Tymoshenko, twice Ukrainian prime minister and one of the favorites to become its next president, said Ukraine was too weak to stand up to Moscow alone and that the use of military force against Russia should not be ruled out.

    "Stopping Russian aggression isn't just a matter of achieving freedom for Ukraine. We are talking about freedom for the entire region. We are talking about war or peace in Europe," she said.

    Tymoshenko called for Britain and United States, as signatories of the 1994 Budapest Memorandum which guaranteed Ukraine's territorial integrity, to act as intermediaries for negotiations with Moscow.

    Speaking two weeks after she was released from prison following the collapse of the government of Viktor Yanukovich, she also said Ukraine still hoped to sign an association agreement with the European Union, which Yanukovich refused to sign.

    "I very much hope that before or after the presidential elections (on May 25) we will sign an association agreement with the European Union."

  • 4th UNSC meeting on #Ukraine crisis ends. UK envoy @LyallGrant predicts no UNSC product (statement, resolution, etc) in coming days.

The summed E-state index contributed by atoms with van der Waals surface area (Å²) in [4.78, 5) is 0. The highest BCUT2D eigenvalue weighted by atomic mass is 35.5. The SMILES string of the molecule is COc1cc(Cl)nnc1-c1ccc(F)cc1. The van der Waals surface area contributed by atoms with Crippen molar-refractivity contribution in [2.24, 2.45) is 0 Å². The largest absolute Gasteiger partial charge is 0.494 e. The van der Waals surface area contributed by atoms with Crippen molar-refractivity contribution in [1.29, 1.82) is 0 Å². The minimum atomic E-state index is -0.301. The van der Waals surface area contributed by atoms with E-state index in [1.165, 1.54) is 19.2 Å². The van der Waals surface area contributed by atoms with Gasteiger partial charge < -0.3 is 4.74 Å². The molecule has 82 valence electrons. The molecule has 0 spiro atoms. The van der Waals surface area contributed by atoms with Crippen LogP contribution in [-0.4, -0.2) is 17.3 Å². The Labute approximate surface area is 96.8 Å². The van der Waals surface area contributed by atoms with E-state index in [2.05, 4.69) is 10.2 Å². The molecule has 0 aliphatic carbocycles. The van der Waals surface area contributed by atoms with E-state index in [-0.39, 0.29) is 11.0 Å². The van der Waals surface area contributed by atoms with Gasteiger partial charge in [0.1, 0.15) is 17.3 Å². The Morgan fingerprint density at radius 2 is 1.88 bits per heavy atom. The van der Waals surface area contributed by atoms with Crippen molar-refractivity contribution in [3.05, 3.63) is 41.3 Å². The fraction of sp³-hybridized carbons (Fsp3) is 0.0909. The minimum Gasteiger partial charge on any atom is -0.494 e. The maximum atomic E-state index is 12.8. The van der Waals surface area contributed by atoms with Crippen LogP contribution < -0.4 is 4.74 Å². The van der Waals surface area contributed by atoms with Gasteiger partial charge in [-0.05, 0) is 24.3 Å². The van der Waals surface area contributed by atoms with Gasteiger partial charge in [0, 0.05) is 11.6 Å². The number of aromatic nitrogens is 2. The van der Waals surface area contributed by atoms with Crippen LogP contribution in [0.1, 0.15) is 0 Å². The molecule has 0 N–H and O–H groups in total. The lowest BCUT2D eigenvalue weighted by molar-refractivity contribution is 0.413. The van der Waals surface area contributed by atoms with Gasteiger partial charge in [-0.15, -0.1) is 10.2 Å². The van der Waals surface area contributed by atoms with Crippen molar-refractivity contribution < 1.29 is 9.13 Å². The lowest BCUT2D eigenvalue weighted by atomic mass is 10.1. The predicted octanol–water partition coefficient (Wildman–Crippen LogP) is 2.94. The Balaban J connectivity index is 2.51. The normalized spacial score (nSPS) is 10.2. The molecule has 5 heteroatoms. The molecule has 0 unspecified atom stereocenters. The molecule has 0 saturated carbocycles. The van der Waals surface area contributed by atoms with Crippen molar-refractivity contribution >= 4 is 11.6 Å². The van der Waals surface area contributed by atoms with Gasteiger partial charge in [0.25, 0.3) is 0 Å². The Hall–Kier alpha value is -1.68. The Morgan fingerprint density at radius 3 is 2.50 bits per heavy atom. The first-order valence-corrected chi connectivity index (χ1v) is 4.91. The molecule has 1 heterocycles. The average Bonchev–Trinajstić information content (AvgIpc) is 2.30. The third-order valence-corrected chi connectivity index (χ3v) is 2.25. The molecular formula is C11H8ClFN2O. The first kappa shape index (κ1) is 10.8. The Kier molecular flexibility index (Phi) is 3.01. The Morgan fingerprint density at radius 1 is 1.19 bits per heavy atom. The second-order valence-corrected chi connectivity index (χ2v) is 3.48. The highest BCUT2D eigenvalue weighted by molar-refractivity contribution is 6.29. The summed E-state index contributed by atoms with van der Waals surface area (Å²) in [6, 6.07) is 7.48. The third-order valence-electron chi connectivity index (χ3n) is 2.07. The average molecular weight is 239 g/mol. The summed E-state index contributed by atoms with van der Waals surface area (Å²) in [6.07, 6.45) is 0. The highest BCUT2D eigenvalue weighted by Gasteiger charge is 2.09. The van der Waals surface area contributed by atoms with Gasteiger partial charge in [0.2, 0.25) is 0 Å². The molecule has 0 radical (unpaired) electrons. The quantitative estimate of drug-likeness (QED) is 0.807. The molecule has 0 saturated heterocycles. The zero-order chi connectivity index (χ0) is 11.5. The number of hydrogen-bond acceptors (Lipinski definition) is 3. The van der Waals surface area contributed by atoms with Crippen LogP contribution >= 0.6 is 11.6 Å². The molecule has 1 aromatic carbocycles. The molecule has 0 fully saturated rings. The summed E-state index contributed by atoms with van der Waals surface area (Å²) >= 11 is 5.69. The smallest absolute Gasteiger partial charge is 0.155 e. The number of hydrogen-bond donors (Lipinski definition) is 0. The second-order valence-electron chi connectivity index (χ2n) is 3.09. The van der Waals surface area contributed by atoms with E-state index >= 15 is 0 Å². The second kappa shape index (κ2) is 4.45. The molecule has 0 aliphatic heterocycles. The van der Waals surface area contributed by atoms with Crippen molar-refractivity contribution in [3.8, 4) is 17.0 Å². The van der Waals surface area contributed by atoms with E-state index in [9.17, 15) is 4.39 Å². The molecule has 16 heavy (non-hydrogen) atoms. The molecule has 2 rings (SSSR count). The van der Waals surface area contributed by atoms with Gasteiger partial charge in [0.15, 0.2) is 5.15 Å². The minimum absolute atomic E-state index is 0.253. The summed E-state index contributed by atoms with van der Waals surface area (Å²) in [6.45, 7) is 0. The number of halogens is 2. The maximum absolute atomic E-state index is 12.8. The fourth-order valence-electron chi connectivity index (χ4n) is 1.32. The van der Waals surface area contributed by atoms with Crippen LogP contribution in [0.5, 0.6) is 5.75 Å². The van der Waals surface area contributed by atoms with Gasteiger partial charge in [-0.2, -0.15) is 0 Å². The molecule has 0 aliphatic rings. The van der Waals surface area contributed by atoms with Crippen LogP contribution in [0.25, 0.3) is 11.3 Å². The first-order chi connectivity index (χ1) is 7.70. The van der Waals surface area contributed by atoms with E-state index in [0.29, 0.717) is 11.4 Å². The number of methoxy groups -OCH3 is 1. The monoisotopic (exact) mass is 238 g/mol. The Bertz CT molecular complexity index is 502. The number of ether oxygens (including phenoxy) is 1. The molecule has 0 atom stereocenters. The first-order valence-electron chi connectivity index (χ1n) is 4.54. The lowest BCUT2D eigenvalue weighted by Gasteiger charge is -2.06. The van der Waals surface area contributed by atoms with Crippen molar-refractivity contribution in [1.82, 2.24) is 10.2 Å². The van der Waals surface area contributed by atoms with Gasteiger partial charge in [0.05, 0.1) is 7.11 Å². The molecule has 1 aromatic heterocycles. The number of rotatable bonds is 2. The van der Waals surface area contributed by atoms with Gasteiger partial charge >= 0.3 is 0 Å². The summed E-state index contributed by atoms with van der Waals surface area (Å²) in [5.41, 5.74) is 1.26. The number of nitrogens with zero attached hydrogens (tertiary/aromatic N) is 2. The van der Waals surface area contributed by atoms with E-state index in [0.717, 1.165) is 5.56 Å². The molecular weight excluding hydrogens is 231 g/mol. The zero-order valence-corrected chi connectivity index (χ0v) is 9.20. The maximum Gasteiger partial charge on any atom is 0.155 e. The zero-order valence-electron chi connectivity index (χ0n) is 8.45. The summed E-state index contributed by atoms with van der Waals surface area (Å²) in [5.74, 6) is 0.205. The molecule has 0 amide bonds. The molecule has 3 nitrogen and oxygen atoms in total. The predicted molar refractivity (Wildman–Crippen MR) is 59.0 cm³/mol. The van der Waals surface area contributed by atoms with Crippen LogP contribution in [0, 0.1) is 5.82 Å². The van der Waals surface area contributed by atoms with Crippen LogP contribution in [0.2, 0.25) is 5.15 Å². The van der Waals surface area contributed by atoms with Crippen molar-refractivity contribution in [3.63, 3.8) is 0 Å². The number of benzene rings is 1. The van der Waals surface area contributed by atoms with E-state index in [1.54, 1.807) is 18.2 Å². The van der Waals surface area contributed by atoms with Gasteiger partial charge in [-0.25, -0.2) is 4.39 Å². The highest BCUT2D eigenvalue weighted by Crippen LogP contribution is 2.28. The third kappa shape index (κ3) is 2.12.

• The city council of Sevastopol in Crimea announced that there has been a vote to break away from Ukraine, our colleagues at Al Jazeera English have learned.

    The council said the vote is effective immediately.

    Earlier, the parliament of the Crimean region voted overwhelmingly to join Russia.
  • The U.S. House of Representatives on Thursday approved a bill backing loan guarantees for Ukraine's new government.

    The measure passed in a 385-23 vote.

    The U.S. Senate is expected to consider a similar bill backing $1 billion in loan guarantees next week. If it passes the Senate as expected, it would be sent to the White House for President Barack Obama to sign into law.

  • House Appropriations Committee Chairman Hal Rogers gave this statement on the House floor Thursday in support of H.R. 4152, legislation to provide $1 billion in aid to Ukraine.

    Speaker, I am pleased to bring to the floor H.R. 4152, a bill providing the authority for loan guarantees for Ukraine.

    As we all know, Ukraine is facing an extraordinarily difficult time. As a valued partner and friend of the United States, our nation has a duty to provide the people of Ukraine with help when they most need it.

    This bill will provide some stability for the government and people of the Ukraine as they navigate through these troubled waters. The legislation before us will allow funds to be used to guarantee loans for the government of Ukraine – in support of the Secretary of State’s $1 billion pledge this week.

    This bill does not appropriate new funds, but simply allows funds to be used from within existing State Department resources.

    Ukraine’s economy has been in a difficult position for years, but now the country faces real risks. Russia has punished Ukraine for leaning toward the West and has suspended the assistance they planned to provide.